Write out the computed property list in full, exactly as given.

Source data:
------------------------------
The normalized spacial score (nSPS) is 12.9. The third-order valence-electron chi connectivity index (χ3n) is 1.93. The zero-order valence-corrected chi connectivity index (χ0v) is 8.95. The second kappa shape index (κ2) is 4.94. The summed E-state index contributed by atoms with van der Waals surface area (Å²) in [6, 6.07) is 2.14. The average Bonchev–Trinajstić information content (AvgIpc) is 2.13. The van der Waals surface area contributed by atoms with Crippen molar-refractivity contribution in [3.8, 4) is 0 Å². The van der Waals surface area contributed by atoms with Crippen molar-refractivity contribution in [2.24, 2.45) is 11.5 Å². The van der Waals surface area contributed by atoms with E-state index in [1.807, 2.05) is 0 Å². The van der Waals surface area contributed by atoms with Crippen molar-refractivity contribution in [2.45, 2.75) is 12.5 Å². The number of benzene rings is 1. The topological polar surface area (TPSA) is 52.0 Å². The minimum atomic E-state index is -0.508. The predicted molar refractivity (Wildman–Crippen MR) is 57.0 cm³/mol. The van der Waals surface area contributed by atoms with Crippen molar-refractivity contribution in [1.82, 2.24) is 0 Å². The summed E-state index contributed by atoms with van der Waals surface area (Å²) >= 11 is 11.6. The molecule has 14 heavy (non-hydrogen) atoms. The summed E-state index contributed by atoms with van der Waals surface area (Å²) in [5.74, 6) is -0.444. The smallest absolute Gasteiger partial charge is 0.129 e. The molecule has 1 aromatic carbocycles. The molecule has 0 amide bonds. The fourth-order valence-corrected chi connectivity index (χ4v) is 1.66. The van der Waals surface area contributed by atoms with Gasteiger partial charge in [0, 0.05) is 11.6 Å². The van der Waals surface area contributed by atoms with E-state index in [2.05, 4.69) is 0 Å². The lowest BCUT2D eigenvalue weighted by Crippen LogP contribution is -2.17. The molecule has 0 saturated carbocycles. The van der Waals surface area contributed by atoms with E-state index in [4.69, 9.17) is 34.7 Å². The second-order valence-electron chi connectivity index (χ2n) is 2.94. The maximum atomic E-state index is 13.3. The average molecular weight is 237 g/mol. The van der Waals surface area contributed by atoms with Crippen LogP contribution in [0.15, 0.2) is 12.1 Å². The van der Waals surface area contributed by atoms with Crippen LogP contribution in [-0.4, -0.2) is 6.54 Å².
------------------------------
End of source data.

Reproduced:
The normalized spacial score (nSPS) is 12.9. The third-order valence-electron chi connectivity index (χ3n) is 1.93. The zero-order valence-corrected chi connectivity index (χ0v) is 8.95. The second kappa shape index (κ2) is 4.94. The summed E-state index contributed by atoms with van der Waals surface area (Å²) in [6, 6.07) is 2.14. The average Bonchev–Trinajstić information content (AvgIpc) is 2.13. The van der Waals surface area contributed by atoms with Crippen molar-refractivity contribution in [3.8, 4) is 0 Å². The van der Waals surface area contributed by atoms with Crippen molar-refractivity contribution in [2.24, 2.45) is 11.5 Å². The van der Waals surface area contributed by atoms with E-state index in [1.807, 2.05) is 0 Å². The van der Waals surface area contributed by atoms with Crippen molar-refractivity contribution in [2.45, 2.75) is 12.5 Å². The number of benzene rings is 1. The topological polar surface area (TPSA) is 52.0 Å². The minimum atomic E-state index is -0.508. The predicted molar refractivity (Wildman–Crippen MR) is 57.0 cm³/mol. The van der Waals surface area contributed by atoms with Crippen molar-refractivity contribution in [1.82, 2.24) is 0 Å². The summed E-state index contributed by atoms with van der Waals surface area (Å²) >= 11 is 11.6. The molecule has 14 heavy (non-hydrogen) atoms. The summed E-state index contributed by atoms with van der Waals surface area (Å²) in [5.74, 6) is -0.444. The smallest absolute Gasteiger partial charge is 0.129 e. The molecule has 1 aromatic carbocycles. The molecule has 0 amide bonds. The fourth-order valence-corrected chi connectivity index (χ4v) is 1.66. The van der Waals surface area contributed by atoms with Gasteiger partial charge in [0, 0.05) is 11.6 Å². The van der Waals surface area contributed by atoms with E-state index in [2.05, 4.69) is 0 Å². The lowest BCUT2D eigenvalue weighted by Crippen LogP contribution is -2.17. The molecule has 0 saturated carbocycles. The van der Waals surface area contributed by atoms with E-state index in [4.69, 9.17) is 34.7 Å². The second-order valence-electron chi connectivity index (χ2n) is 2.94. The maximum atomic E-state index is 13.3. The average molecular weight is 237 g/mol. The van der Waals surface area contributed by atoms with Crippen LogP contribution in [0.15, 0.2) is 12.1 Å². The van der Waals surface area contributed by atoms with Crippen LogP contribution in [-0.4, -0.2) is 6.54 Å².